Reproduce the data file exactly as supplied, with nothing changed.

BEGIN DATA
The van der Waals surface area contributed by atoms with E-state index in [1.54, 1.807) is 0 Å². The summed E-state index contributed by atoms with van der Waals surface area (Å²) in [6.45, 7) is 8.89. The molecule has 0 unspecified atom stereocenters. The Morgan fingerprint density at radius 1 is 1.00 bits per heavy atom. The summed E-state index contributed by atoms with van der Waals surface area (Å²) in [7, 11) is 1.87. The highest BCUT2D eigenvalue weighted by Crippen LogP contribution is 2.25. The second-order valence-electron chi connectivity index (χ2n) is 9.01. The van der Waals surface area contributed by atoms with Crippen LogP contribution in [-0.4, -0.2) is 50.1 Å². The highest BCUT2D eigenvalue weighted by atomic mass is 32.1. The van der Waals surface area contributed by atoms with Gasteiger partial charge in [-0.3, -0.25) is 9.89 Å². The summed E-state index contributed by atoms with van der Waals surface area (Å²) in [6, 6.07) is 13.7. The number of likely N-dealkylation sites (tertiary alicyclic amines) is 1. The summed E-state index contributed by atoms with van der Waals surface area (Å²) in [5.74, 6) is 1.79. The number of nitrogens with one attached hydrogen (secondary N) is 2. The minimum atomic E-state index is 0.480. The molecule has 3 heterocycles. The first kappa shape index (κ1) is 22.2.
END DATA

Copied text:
The van der Waals surface area contributed by atoms with E-state index in [1.54, 1.807) is 0 Å². The summed E-state index contributed by atoms with van der Waals surface area (Å²) in [6.45, 7) is 8.89. The molecule has 0 unspecified atom stereocenters. The Morgan fingerprint density at radius 1 is 1.00 bits per heavy atom. The summed E-state index contributed by atoms with van der Waals surface area (Å²) in [7, 11) is 1.87. The highest BCUT2D eigenvalue weighted by Crippen LogP contribution is 2.25. The second-order valence-electron chi connectivity index (χ2n) is 9.01. The van der Waals surface area contributed by atoms with Crippen LogP contribution in [-0.4, -0.2) is 50.1 Å². The highest BCUT2D eigenvalue weighted by atomic mass is 32.1. The van der Waals surface area contributed by atoms with Gasteiger partial charge in [-0.3, -0.25) is 9.89 Å². The summed E-state index contributed by atoms with van der Waals surface area (Å²) in [6, 6.07) is 13.7. The number of likely N-dealkylation sites (tertiary alicyclic amines) is 1. The summed E-state index contributed by atoms with van der Waals surface area (Å²) in [5.74, 6) is 1.79. The number of nitrogens with one attached hydrogen (secondary N) is 2. The minimum atomic E-state index is 0.480. The molecule has 3 heterocycles. The first kappa shape index (κ1) is 22.2.